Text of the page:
But Jay Lorsch—professor of human relations at Harvard Business School and editor of The Future of Boards: Meeting the Governance Challenges of the Twenty-First Century—says it is important for boards to take a broader view of the company’s performance under the CEO. “Looking at earnings alone is inadequate,” he says. When boards focus their judgments on the company’s quarterly earnings (and resultant stock price), it can force short-term decisions that jeopardize the long-term sustainability of the company.

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“Both sides have to agree on the vision and goals for the company, and the board has to give the CEO the opportunity to deliver. Without that trust you can’t make long-term change.”

—Jay Lorsch, professor of human relations at Harvard Business School and editor of The Future of Boards: Meeting the Governance Challenges of the Twenty-First Century

Boards should also assess the CEO’s progress on long-term goals and the company’s ability to innovate and adapt to changing market needs. These things often tie back to elements at the company’s core: its culture, talent and sustainability practices, for example. If a business only makes a profit by overworking employees, relying on cheap vendors or abandoning promising long-term business opportunities, the company—and the CEO—will not survive.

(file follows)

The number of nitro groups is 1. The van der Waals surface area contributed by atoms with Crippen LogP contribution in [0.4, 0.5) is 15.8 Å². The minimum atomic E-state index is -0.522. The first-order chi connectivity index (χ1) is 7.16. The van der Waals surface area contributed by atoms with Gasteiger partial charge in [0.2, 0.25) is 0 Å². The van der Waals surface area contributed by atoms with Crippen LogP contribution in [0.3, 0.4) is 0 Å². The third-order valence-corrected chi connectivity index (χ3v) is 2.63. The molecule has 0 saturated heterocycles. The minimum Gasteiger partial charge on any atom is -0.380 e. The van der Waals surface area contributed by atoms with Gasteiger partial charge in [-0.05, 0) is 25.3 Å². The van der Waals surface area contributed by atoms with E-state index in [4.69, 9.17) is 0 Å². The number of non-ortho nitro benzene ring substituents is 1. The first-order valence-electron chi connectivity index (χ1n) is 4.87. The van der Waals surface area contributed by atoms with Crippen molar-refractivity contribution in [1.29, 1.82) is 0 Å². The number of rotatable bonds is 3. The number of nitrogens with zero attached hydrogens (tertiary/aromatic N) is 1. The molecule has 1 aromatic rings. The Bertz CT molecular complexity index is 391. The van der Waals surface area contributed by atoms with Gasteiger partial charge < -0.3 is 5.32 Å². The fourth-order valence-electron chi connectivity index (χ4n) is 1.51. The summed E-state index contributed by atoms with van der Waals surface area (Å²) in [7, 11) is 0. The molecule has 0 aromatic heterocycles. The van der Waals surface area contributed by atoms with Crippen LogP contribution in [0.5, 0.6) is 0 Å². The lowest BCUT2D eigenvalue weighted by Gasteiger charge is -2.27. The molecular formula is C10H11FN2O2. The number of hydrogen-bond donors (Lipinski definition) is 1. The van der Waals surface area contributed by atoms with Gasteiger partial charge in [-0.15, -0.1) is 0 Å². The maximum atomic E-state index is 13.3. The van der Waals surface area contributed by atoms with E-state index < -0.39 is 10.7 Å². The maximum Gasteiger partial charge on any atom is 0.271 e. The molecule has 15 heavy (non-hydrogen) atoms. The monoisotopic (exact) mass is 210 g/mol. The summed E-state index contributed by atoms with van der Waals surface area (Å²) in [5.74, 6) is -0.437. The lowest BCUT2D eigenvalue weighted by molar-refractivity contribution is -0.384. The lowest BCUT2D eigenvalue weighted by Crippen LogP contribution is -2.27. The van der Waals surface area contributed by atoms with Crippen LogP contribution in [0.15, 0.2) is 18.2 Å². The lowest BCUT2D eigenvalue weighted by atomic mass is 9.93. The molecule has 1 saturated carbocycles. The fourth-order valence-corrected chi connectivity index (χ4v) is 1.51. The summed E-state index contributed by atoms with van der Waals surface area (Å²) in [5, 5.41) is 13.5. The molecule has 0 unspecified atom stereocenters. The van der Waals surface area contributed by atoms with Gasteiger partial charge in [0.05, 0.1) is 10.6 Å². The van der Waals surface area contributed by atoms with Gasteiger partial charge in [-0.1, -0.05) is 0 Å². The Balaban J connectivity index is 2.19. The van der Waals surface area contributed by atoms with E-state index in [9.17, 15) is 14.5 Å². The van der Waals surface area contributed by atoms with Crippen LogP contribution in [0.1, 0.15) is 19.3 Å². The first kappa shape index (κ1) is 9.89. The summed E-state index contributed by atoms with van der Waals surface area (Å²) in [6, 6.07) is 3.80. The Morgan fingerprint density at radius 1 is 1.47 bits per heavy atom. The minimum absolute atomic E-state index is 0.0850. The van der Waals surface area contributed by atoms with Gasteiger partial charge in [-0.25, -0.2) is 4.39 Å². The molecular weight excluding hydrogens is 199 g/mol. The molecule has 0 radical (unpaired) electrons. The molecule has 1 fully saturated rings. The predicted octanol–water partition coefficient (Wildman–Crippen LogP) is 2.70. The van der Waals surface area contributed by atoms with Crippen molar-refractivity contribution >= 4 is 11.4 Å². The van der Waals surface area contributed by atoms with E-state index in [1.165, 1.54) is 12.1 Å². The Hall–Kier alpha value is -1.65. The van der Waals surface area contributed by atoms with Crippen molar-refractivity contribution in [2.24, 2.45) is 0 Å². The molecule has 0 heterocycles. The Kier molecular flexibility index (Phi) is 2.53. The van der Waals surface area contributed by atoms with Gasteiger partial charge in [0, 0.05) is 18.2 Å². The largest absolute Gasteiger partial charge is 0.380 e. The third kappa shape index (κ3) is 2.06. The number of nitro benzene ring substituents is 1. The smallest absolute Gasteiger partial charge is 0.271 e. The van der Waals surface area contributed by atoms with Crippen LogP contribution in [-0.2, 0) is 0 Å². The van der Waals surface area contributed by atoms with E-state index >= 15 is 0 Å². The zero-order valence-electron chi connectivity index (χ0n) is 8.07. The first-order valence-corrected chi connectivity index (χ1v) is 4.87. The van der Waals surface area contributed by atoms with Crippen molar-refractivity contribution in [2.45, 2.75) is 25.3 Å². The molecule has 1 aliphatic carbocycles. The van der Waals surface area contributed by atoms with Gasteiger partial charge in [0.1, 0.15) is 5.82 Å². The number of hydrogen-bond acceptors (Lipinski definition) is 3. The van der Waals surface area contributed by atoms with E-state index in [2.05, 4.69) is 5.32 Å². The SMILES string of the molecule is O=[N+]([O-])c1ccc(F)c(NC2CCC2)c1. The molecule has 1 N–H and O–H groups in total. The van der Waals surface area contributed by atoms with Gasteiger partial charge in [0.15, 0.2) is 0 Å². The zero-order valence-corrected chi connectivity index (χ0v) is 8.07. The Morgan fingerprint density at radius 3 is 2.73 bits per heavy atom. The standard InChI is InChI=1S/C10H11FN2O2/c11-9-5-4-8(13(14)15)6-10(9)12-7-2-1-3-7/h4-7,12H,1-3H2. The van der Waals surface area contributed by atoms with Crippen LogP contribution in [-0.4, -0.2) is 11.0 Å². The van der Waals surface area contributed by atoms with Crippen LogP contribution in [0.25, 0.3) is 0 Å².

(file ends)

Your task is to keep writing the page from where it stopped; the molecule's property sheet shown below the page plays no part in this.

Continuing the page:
Unfortunately, it can be more challenging for boards to track and measure qualities and capabilities beyond company finances. “Most board members understand the importance of things like culture, reputation, employee engagement and talent development, but some may not know how to build or track balanced scorecards reflecting these issues,” Mr. Williams says.

The best approach, he says, is to link the long-term vision for the business to its day-to-day operations. As an example, Mr. Williams cites Johnson & Johnson. The company’s credo is to put the well-being of customers first, and its board takes that idea to heart. It evaluates all aspects of the business—including culture and work environment— accordingly. “The credo sets the guiding principles for the company and the board,” Mr. Williams says. It also gives management a base for answering difficult questions, which makes measuring the culture and long-term performance more tangible. “If something isn’t aligned with that credo, they know they need to change it.”

Standing by a CEO

The question of accountability becomes especially thorny when a company is investing in a long-term strategy that may not show immediate results. Mr. Lorsch points to PepsiCo CEO Indra Nooyi to illustrate this reality.

Ms. Nooyi set the ambitious goal of transforming Pepsi’s brand. She wanted to pull the product focus away from sugary drinks toward more healthy products. The goal was to create a more sustainable business model that generated new revenues and created a more positive brand identity. It was a smart long-term strategy considering the role sugary drinks have in the obesity epidemic, as well as the limitations that water scarcity places on the company’s manufacturing plants.